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If Italy's Campi Flegrei Supervolcano Erupts, It Could Be Even Worse Than Mount Vesuvius

Updated August 6, 2019 3.9k views13 items

A large circular depression surrounds the Bay of Naples on Italy's southwestern coast. Extending into the ocean, it can only be truly seen from the air. From the ground, you'd never know the area, which is home to several towns and villages, is actually a caldera - a massive volcanic crater seated above an extensive network of magma chambers and tunnels.

The land beneath Naples occasionally rumbles, and even rises, as the magma chambers beneath it bulge with molten rock. The people who live within the circumference of the ancient caldera do so in the hopes that the Campi Flegrei supervolcano will never blow in their lifetimes. If it does one day erupt, the results could be dire.

Looking back at past volcanic activity and eruptions, scientists have a pretty clear picture of the destructive potential of Campi Flegrei and the impact it would have on Italy and the world. One explosion nearly 40,000 years ago is believed to have contributed to the extinction of Neanderthals and was a level 7 on the Volcanic Explosivity Index. By comparison, the catastrophic eruption of Mount Vesuvius in 79 AD was only a level 5.

Here's a look at the general anatomy of the Campi Flegrei supervolcano, and what people in Naples and across the globe could expect if it went off today.

  • Photo: Bark / Flickr / CC BY 2.0

    Animals And Plants Would Suffer From Overexposure To Fluorine

    One of the major elements present in the ash and pyroclasts ejected by the Campi Flegrei volcano is fluorine, which today is used in the creation of fluoride, a chemical intended to prevent tooth decay. However, the level of fluorine that plants would be exposed to could cause an epidemic in the animal groups that eat those plants.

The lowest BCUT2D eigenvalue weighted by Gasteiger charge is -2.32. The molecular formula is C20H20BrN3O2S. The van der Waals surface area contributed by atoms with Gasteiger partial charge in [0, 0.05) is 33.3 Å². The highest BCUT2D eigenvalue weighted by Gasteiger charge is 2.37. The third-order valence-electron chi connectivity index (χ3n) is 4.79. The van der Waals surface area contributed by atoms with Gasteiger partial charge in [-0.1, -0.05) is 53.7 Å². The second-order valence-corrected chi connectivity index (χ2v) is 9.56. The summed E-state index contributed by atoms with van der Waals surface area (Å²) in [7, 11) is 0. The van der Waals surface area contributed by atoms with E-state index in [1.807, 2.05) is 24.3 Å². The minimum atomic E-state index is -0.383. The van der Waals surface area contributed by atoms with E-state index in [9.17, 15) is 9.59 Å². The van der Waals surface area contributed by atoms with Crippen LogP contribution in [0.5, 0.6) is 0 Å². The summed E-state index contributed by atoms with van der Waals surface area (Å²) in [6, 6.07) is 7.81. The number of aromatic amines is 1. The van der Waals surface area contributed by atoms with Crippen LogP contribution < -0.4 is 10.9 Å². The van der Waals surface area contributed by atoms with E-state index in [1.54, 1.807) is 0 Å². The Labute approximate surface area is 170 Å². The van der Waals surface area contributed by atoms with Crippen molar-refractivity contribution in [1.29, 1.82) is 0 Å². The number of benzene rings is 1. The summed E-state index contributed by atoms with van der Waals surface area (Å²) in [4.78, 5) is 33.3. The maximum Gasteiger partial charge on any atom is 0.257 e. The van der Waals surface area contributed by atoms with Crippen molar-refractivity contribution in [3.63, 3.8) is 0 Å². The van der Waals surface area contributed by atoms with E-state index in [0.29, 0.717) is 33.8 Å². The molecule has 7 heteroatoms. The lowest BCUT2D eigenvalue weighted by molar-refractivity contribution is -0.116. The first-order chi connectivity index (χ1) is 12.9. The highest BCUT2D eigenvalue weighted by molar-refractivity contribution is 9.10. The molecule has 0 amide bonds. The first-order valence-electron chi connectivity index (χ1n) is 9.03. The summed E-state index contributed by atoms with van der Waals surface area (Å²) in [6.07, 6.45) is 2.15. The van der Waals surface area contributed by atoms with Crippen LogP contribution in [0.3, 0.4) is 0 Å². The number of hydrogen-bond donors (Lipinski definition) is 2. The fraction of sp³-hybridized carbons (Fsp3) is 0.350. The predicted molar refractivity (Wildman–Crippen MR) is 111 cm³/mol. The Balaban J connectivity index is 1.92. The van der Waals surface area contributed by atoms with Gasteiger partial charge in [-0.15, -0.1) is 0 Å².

As explained by Antonio Costa of the National Institute of Geophysics and Volcanology in Bologna, "We know from chemical analysis that the ash [from Campi Flegrei] contained fluorine, which has a strong impact on vegetation, and it would have produced a disease called fluorosis in animals."

    Modern examinations of volcanic incidents have shown that fluorosis can lead to infection or damage to animals' skin and respiratory tracts. A volcanic eruption could lead to massive population drops in animal groups that are unable to feed or hunt.

  • The Bay Of Naples Would Be Covered By Meters Of Debris

    If the Campi Flegrei supervolcano experienced a significant explosion, as it did in the distant past, the debris ejected from the volcano would cover a truly incredible amount of land. The Bay of Naples wouldn't just be blanketed in ash like so many other areas of Europe. Instead, it would be downright buried.

    When the Neapolitan Yellow Tuff eruption occurred approximately 15,000 years ago, the Campi Flegrei volcano ejected 40 cubic kilometers of volcanic debris. To understand how big that is, just one cubic kilometer of volcanic debris would fill 400,000 Olympic swimming pools. And the Neapolitan Yellow Tuff eruption pales in comparison to the Campanian Ignimbrite, which ejected an estimated 200 cubic kilometers of debris.